Sometimes when things are mass produced you can abuse it and seems to have no effect. And other times if you look at it wrong, it falls apart before your eyes.
Just be glad you’re getting a new engine on their dime.
Agree with tester. Wouldn’t be the first engine to be replaced. That’s what warranties are for. Think of all the parts involved and anything can go wrong. Just had a snow blower engine replaced due to poor heat treating of one part. Go in peace and be happy. If the second one goes you,d better have good receipts.
You did the right thing. The same happened to a friend of mine a few years back. His car was a V8 Buick Roadmaster after a couple of thousand miles… The dealer and Buick ponied up a replacement engine. No questions asked.
“His car was a V8 Buick Roadmaster after a couple of thousand miles.”
What kind of car was it before it racked up a couple of thousand miles?
@VDCDriver. I often get corrected by my wife, who has a degree in English. I think she would call this a “cat and dog” phrase. I’m learning to properly separate phrases and clauses. Believe me when I tell you English is not my native language and I often incorrectly borrow grammar from the other 4 languages I speak.
I @docnick do not have a problem with your posts and responses. Certainly there are communication errors that happen from time to time, including posts I have made. Live on bro.
I think it speaks well of GM, that they are owning up to their responsibility to you to replace the engine with a new one and make you whole. Any gadget , a car or an mp3 player, can fail right out of the box. The car owner’s discovering early failure modes is not that uncommon.
I don’t think the engine replacement will devalue your car. Just make sure you are supplied appropriate paperwork explaining why the engine serial number doesn’t match what was originally installed. Maybe check with your DMV on what kind of paperwork is best for to have when you decide to sell the car.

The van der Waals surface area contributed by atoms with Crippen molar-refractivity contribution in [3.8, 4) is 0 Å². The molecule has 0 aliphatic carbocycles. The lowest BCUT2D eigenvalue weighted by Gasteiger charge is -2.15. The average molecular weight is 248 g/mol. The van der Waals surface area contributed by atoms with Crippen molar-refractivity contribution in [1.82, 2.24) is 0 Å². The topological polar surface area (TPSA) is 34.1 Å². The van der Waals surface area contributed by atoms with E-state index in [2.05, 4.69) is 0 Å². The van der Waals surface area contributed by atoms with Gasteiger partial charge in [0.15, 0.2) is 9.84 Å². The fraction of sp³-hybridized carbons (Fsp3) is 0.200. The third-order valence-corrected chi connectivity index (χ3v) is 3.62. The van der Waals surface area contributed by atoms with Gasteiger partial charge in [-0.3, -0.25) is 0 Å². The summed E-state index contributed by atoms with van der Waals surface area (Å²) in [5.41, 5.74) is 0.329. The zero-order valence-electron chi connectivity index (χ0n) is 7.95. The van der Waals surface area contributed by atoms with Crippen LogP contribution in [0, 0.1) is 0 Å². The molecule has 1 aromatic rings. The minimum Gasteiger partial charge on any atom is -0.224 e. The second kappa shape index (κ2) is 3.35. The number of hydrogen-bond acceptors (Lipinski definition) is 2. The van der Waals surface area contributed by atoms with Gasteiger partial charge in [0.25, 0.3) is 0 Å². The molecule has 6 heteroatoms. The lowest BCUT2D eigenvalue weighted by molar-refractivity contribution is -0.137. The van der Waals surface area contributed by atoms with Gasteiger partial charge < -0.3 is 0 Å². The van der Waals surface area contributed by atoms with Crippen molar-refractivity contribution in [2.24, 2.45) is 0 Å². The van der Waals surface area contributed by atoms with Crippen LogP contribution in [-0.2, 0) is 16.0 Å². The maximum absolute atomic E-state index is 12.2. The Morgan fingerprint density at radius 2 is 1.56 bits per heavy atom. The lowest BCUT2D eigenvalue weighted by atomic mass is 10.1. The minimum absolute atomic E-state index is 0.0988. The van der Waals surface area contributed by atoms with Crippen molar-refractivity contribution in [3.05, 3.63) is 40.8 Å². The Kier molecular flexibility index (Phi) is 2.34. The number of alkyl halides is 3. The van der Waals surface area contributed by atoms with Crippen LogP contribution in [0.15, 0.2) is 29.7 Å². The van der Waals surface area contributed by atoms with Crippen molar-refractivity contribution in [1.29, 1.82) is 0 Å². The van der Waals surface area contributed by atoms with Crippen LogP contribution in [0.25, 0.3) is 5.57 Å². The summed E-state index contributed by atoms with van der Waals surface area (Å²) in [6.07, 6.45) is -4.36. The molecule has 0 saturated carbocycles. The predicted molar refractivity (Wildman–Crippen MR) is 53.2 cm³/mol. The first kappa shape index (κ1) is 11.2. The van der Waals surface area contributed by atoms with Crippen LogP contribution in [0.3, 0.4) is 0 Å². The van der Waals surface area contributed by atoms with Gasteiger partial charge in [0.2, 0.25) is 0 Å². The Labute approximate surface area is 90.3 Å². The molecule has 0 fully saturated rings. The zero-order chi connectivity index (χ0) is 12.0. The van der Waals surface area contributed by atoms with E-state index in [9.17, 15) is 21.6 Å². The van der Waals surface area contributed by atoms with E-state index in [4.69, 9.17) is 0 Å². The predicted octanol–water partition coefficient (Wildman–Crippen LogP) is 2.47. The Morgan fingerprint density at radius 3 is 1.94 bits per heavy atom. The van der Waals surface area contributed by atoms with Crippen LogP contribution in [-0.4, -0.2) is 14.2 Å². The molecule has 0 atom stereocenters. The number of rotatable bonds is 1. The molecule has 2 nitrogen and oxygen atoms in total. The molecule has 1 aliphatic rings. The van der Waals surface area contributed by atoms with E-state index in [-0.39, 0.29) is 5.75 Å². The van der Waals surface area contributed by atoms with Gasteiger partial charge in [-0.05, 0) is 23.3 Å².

@Docnick–I hope you realize that this was all in the spirit of fun.
@VDCdriver, ““His car was a V8 Buick Roadmaster after a couple of thousand miles.””
“What kind of car was it before it racked up a couple of thousand miles?”
I give. A Buick Roadnovice? A Chevrolet Roadapprentice?
@ VDCdriver - I also hope Docnick saw the humor because that was funny and clever .
Thanks Car Talk Community for all your comments on the 2014 Impala engine failure. Dealer supposed to have it done today then test whole car really well.
I think well you speak, sir.
The English language can sometimes throw you a curve. We are all told not to end a sentence with a preposition. Well, the campaign manager who told that to Winston Churchill got the following reply: “That is nonsense up with which I shall not put”!!!
I think it actually is more orderly or logical, just like the the military or European practice of day, month, and year. Really makes more sense than month, then day, then year, but like metrics, I’m not about to change and I still use dashes in dates and phone numbers instead decimals. That I think is high confusion. I don’t know how anyone could keep four or more languages straight unless one of them was British.
Is “Roadmaster” the correct spelling of the big Buick? I thought the correct spelling was “Roadmonster”.
Back to the OP, I had a 1990 Ford Aerostar which had the engine replaced on the warranty. One cylinder head had a hairline crack and coolant seeped into a cylinder and scored the cylinder wall. I thought that the warranty would only replace the cylinder head and the cylinder wall would be honed out. When the service manager said that the damage called for a new engine, I certainly didn’t object. I don’t think it hurt the trade-in value, although the vehicle had about 150,000 miles and 10 years of use when I traded it in.
My grandmother was 15 when she came here from Switzerland and spoke 5 languages, but English was not one of them. She often said that the US was the only country in the world where most people only spoke one language, and were not even ashamed of that.